However, the name remains today, even though a lot has changed. A new skin, but not without respecting its tradition, and underneath – something that, in the eyes of enthusiasts, was completely untouchable – the ladder-frame has now been replaced by a monocoque chassis.
The last old-fashioned English off-road vehicle couldn’t resist the modern influence and now belongs to a family of vehicles – the Discovery and Range Rover (except the Evoque) – that share the D7 aluminium monocoque architecture, called D7x – ‘x’ stands for ‘extreme,’ indicating the demanding and exacting tests that the machine has had to go through.
Well, according to Land Rover, this new platform has a torsional rigidity of 29kNm/degree, which makes it three times more rigid than a traditional ladder-frame chassis.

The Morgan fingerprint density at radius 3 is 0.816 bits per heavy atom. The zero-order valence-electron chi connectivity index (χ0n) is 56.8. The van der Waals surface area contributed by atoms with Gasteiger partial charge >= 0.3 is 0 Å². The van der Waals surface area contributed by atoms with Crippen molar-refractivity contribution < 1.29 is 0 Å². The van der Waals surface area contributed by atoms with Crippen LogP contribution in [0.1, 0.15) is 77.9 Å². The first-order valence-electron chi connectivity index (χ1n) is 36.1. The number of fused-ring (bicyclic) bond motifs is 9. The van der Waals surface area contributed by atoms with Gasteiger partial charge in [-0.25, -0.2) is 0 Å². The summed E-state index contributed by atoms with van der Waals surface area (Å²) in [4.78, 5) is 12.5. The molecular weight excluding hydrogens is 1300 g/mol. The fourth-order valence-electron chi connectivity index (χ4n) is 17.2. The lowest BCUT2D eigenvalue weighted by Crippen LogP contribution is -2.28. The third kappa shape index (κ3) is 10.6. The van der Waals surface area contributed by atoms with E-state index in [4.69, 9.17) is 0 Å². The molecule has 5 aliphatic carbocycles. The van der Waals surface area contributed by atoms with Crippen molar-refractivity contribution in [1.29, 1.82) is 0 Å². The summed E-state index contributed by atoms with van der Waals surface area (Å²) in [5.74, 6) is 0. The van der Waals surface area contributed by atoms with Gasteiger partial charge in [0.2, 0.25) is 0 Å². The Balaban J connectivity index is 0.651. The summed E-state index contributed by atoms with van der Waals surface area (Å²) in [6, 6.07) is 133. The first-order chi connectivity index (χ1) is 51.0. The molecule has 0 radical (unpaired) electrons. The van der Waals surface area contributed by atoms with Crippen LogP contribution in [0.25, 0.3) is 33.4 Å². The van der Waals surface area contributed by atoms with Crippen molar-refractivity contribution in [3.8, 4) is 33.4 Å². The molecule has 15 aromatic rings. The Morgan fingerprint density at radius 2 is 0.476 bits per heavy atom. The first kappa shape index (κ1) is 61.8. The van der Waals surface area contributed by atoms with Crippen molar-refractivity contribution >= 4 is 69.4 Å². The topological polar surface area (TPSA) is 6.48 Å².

The new Defender has a maximum suspension articulation of 500mm (in the version with air suspension). However, it would be interesting to know the vehicle’s Ramp Travel Index or RTI, which is a measure of a vehicle’s ability to flex its suspension, or to put it simply, the extent to which a vehicle can advance with one wheel on a ramp before the other one breaks off the ground – a value that Land Rover hasn’t revealed yet.
What Land Rover, however, has revealed is that the Defender 2020 has the same maximum ascent/descent gradient of 45° as the old one. Meanwhile, the maximum side-slope gradient of the new Defender is 45° against the 30° of the older one. The Defender 2020 is 30mm wider (a total of 2,100mm) and a few millimetres lower, which also reduces the vehicle’s tendency to tip-over.